The Opel quest for interior fulfillment

First off, a small disclaimer. I live in continental Europe, so there’s no such thing as Vauxhall, only Opel. However, this being an English-language blog, it’ll be confusing to readers from English-speaking lands, where there’s no such thing as Opel, who show up and don’t fathom what I’m on about. To make matters worse, some of these Opels may have been commercialised under the name Holden, Buick, Saturn or Chevrolet. So when I mention Opel, you can translate into your minds whatever corresponding brand suits your fancy.

The first car I ever drove in my life was a 1981 Opel Kadett (Vauxhall Astra in Britain). It was a rickety, ugly thing, but what really stuck in my mind was how unwelcoming the interior was. The central panel was spartan and a horror to behold. Having practically grown up beholding the classy, comfy, space-age-like insides of Citroen CXs, the contrast was stark, to say the least.

This tendency for making the cabin look crap was a constant for Opel practically up to the present day. For example, the Opel Vectra B was definitely a nice car to look at from the outside, with its shapely curves, well-proportioned profile, and that fantastic detail of how the ‘V’ on the bonnet continued backwards into the side rear-view mirrors. But it contrasted this with a pathetic interior, that made it seem outdated from the moment it was was introduced. The ugly dials, the feeling of the centre console having been designed by amateurs as an afterthought, all contribute to this feeling of discomfort and all the effort in the design department was spent on the exterior and none on the inside. A good friend of mine had one, and when I rode around in it, I had the sensation that it must have looked great if this were the mid-80’s, not the 21st century. Then there was the Astra H, another car that made heads turn when it came out, especially the GTC version. I seriously like this car (not the four-door, though, the way its back lights are fitted looks like it has trousers with no belt, and they’re slipping). The interior, however, was a collection of bad ideas, from the horrid fake plastic-aluminium centre console, to the melted-toilet seat quality of the materials to the awful angular design. I’ve been inside many an Astra, and I’m always tempted to rap my knuckles on the centre console to check how awful, cheap and nasty it is.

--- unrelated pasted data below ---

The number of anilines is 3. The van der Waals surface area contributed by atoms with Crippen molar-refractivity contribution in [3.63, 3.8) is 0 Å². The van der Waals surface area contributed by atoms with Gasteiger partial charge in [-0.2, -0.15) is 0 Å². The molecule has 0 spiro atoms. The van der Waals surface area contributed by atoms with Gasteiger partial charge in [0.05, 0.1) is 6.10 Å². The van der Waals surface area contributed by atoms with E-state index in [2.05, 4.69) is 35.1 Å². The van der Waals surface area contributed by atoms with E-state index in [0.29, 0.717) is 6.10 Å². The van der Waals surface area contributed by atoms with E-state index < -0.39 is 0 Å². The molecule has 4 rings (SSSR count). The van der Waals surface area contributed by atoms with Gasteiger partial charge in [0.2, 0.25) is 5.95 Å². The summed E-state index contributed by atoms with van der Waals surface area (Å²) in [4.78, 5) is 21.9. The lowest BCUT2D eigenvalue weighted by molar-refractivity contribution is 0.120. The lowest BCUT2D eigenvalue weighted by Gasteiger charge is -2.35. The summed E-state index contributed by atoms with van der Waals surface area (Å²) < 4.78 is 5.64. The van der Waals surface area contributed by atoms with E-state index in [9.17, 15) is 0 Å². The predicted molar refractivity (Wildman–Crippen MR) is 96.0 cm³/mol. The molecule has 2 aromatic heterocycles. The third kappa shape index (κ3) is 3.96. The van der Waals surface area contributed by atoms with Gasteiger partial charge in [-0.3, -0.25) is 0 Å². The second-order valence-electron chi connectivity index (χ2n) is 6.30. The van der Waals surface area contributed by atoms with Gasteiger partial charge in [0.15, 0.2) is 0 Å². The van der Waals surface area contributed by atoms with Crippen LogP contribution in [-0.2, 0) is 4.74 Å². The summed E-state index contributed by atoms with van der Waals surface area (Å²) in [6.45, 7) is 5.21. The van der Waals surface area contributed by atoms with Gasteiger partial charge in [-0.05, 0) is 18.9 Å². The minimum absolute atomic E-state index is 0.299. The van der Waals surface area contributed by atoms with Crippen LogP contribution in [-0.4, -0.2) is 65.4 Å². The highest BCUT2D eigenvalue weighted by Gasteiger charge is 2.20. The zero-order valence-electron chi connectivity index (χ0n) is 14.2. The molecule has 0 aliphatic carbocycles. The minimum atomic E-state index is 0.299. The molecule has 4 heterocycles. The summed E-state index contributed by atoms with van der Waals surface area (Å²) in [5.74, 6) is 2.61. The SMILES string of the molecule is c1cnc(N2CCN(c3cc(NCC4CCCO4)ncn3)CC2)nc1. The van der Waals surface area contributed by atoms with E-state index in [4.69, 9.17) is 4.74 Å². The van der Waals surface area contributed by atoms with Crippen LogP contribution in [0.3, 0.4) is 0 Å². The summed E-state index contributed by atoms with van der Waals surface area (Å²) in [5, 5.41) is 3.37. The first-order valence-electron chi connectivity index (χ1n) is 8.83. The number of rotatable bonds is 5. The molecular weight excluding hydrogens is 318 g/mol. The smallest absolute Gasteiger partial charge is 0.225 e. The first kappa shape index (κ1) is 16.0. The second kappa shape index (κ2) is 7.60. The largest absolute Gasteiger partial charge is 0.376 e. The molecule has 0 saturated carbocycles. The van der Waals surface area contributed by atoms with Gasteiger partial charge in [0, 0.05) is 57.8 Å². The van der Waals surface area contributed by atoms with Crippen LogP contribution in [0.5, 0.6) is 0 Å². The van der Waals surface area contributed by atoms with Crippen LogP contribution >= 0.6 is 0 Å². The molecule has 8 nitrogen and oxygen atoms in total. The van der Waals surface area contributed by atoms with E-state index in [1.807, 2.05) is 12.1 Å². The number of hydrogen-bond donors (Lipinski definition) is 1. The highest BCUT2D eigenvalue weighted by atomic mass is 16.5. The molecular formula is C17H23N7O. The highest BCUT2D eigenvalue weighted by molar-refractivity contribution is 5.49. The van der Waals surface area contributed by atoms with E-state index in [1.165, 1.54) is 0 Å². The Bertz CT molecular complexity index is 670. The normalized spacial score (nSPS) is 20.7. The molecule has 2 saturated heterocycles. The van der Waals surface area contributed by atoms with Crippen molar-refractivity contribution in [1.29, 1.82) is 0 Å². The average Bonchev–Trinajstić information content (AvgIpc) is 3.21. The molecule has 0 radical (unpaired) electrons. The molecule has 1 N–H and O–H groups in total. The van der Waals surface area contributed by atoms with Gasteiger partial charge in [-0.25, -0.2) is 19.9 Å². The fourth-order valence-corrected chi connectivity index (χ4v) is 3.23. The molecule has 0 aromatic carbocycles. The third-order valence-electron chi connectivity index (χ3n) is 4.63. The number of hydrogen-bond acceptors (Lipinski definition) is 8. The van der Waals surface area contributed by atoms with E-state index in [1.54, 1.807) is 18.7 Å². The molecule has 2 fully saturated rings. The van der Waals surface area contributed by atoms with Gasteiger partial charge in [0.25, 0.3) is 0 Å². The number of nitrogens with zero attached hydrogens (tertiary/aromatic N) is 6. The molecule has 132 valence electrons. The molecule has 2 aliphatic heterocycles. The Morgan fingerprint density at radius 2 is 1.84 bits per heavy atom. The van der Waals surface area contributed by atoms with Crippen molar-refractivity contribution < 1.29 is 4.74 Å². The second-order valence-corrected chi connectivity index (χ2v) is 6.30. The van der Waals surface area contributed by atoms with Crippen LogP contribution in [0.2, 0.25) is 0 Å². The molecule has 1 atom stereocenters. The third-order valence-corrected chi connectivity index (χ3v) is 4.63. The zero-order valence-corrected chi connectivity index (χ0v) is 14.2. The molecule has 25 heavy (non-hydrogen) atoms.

I suspect someone must have told someone else who has some clout at Opel, “Man, why do your cars’ innards always look like they were dreamt up and put together by members of the extinct Australopithecus genus?” And so, said man with clout must’ve taken heed, summoned together other bigwigs and all vowed to make their cars look properly nice on the inside. And they’ve managed to pull it off, quite amazingly. For the first time, Opels have interiors so pleasant it makes you want to move in. The new Insignia is another looker from the outside, one of the nicest cars in its segment. It’s jumped onto the “four-door-coupé-look” bandwagon, and executed it better than anyone, except perhaps for the VW Passat CC. But the inside… what a revolution. The layout, the colours and the materials are all bang on, and that centre console, from the sat-nav screen to the arm-rest, is a piece of art. The latest Astra’s cues are exactly the same, with little to distinguish between it and the Insignia. I’m not a big fan of the current trend that’s gripped most car brands, of making all cars across the range not just have similar design cues, but to be hard to tell apart in some areas, as the example of the Astra’s and Insignia’s interiors emphasize. But it’s a good idea nonetheless, since it’s a properly cool interior to copy.

What I really like about it is how it’s completely different to most of the interiors today. Many cars have an upright central console, that abruptly shifts at an angle when the console becomes horizontal around the gearstick. These consoles flow, and have the arrangement of those buttons lovingly crafted into a unit below the sat-nav screen instead of looking that they were plonked there with no particular criteria (as was the case in their predecessors). Well done, Opel (or Vauxhall, or Holden or whoever designs these things).

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